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Restoration in a Transformational Community 2: You Can’t Restore Those You Don’t Value

I am guiding several leaders who are collectively dealing with a deeply tragic family situation. Unfaithfulness, addiction, inner family conflict and extended family abandonment, coupled with long standing wandering from God by the key players are intermingled in this dizzying spectrum of issues. More than one family member needs to be restored. For many of the believers entering into this morass, it is the first time they have ever participated in restoration.

The first question with which you have to grapple is the one of value. “How much value do these broken people have for me?” I know our official doctrine informs us that they all are precious in God’s sight, that they matter to Him so much that He gave His Son’s life in exchange for them. But how valuable are they to you? You have to get real with yourself to even get to the starting gate of wanting to restore them when they jump into the pit.

Stop and think about this. Who in your church would you want to restore if they messed up?

  • A beloved pastor who has invested in you and others?
  • A key leader whose visibility to and influence over the congregation has made a spiritual difference?
  • A faithful attender who would be missed if he or she was allowed to go on sinning?
  • An indifferent sibling in the faith?
  • An aggressively messed up person whose participation in the church seems like an intrusion?

If some of the people I listed are of unequal value to you, accept that you have a skewed view of the body of Christ. Also accept that your ability to be used by God to restore someone caught in sin will be compromised. Truthfully, to be able to pursue restoration for anyone, you have to want to restore them all, even the ones that constitute the greater challenge. Otherwise you will quit way too early on those who need you to hang in there the most. This is what Paul means by characterizing restorers as living by the Spirit.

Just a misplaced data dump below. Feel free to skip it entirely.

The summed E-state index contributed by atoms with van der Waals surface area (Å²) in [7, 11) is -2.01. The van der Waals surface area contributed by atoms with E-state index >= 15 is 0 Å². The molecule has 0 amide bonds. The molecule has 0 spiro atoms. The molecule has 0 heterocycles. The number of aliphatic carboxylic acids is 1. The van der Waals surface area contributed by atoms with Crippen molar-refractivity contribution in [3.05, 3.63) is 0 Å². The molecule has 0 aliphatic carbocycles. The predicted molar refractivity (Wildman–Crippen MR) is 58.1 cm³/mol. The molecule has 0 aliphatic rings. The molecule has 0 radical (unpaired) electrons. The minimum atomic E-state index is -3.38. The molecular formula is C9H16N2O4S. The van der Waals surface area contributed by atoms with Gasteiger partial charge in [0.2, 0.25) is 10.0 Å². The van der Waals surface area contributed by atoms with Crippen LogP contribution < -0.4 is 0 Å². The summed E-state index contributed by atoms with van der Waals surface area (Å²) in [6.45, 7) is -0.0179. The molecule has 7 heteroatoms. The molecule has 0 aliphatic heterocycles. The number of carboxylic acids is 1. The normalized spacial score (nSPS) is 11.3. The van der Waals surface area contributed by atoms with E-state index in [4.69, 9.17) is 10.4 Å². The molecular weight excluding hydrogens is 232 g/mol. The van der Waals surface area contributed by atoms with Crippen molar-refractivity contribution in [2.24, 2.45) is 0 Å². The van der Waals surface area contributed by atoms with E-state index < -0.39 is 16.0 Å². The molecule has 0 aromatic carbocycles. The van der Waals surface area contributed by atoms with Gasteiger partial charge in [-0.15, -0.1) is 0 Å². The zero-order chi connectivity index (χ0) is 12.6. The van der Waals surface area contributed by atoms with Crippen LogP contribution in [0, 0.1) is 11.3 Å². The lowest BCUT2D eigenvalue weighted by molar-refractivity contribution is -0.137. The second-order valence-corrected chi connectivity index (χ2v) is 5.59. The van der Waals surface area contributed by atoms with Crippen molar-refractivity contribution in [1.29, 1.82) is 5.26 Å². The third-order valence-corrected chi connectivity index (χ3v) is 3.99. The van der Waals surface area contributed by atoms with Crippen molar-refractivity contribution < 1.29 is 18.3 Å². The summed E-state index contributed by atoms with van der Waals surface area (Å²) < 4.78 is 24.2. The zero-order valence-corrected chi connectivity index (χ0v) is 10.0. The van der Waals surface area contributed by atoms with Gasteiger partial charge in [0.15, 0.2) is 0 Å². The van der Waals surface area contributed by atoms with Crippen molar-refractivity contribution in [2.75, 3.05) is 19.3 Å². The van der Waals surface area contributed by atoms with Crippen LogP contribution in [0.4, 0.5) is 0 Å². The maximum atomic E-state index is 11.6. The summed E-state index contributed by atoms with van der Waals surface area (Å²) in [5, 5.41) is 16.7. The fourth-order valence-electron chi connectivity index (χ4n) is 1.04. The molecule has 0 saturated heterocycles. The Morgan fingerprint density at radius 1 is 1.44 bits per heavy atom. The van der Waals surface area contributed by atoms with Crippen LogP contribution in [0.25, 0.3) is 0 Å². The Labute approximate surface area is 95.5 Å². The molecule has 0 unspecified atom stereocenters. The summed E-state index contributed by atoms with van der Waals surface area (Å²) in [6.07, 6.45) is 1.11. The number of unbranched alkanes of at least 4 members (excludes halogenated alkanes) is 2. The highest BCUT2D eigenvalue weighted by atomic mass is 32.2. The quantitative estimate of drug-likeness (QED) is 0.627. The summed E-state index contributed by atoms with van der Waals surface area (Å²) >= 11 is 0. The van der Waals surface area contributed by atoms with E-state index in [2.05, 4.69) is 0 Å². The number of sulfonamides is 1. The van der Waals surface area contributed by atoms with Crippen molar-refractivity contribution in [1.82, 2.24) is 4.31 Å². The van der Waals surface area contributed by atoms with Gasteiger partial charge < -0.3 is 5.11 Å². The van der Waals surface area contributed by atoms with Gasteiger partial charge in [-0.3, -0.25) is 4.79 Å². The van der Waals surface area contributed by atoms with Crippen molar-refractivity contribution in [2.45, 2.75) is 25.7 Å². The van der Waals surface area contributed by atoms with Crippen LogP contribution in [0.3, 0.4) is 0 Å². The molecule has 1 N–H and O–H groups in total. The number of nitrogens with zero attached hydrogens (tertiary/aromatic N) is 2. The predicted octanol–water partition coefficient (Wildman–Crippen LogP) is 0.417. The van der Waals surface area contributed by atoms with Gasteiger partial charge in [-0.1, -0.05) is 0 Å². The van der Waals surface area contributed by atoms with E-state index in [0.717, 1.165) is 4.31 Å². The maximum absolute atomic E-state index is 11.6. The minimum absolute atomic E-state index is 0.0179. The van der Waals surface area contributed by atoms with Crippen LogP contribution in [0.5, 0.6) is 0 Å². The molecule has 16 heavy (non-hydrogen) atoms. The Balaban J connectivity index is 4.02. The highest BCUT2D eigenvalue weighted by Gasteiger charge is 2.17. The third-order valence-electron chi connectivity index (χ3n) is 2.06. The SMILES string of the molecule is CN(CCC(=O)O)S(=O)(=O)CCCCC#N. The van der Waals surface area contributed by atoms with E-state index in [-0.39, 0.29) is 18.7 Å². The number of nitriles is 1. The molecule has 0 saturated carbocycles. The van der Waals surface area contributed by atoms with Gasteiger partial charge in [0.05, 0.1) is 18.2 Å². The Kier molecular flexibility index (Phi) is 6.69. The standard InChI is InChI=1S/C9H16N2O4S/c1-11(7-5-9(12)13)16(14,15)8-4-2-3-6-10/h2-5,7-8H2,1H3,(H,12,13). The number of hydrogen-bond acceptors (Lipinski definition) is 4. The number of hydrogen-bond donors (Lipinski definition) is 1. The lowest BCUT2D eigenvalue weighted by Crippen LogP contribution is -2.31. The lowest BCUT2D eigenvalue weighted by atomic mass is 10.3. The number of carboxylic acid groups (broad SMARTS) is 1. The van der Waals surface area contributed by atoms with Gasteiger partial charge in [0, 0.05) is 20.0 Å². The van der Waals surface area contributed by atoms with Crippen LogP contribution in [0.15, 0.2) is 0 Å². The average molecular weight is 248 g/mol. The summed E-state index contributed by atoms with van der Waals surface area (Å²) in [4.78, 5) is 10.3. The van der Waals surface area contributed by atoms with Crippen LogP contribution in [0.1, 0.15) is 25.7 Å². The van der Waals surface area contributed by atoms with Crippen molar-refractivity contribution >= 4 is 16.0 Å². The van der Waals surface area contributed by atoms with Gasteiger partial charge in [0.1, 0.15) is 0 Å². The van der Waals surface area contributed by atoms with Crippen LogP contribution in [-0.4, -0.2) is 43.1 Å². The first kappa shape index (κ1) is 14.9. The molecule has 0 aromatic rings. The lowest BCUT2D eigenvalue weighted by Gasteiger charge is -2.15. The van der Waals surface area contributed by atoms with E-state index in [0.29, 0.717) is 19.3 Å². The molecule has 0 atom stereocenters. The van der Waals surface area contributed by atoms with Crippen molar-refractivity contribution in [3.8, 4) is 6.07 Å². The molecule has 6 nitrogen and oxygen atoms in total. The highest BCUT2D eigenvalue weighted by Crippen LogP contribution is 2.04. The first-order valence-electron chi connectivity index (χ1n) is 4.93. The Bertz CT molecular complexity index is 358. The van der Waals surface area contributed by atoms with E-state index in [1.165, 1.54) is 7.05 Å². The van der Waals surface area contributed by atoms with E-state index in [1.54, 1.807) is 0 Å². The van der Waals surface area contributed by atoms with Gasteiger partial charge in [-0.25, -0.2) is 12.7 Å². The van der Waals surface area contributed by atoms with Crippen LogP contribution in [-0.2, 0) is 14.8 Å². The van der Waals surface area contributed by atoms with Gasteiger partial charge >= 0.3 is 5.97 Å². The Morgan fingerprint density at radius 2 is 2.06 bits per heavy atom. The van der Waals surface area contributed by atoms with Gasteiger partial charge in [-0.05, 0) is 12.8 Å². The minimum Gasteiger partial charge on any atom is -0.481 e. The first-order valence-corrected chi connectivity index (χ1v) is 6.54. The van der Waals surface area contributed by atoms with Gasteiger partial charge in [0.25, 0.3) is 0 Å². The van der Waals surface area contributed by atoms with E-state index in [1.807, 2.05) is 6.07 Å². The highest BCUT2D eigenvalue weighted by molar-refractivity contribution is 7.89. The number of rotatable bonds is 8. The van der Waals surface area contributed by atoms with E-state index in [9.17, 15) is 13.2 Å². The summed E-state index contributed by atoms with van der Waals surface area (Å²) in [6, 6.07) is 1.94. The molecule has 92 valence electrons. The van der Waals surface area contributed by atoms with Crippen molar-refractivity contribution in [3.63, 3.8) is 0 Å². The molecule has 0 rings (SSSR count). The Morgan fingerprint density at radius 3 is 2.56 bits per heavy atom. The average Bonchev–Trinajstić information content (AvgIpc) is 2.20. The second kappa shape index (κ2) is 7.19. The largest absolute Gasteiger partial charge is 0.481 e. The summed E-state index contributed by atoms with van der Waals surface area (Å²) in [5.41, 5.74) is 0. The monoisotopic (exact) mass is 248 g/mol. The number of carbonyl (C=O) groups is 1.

The messy lives of those I mentioned are going to take time. It will involve 10-12 believers investing their precious time weekly for the unforeseeable future. There is no guarantee that those they seek to restore will humble themselves to God and be made whole. They are doing this because they value the wandering ones as Jesus does.

You will never come to value people caught in sin equally until you ask the Father to change you. It is one thing to say that you belong to the family of God. It is another—a costly another— thing to treat all the people in your congregation like family. You have to ask God to take away your indifference, your fear of involvement, your inattentiveness toward doing good to those who belong to the family of believers.

As Paul says, we get to reap a harvest if we do not give up doing good (Galatians 6:9). The benefits I have already received from restored family members—whose names meant nothing to anyone but the Father—far outweighs the effort put in when they were at their worst. Seeing a person living in freedom and following hard after the Father again is worth every minute I gave. And they, knowing the destruction they were flirting with, have never wandered again. This is why I teach others how to restore those caught in sin.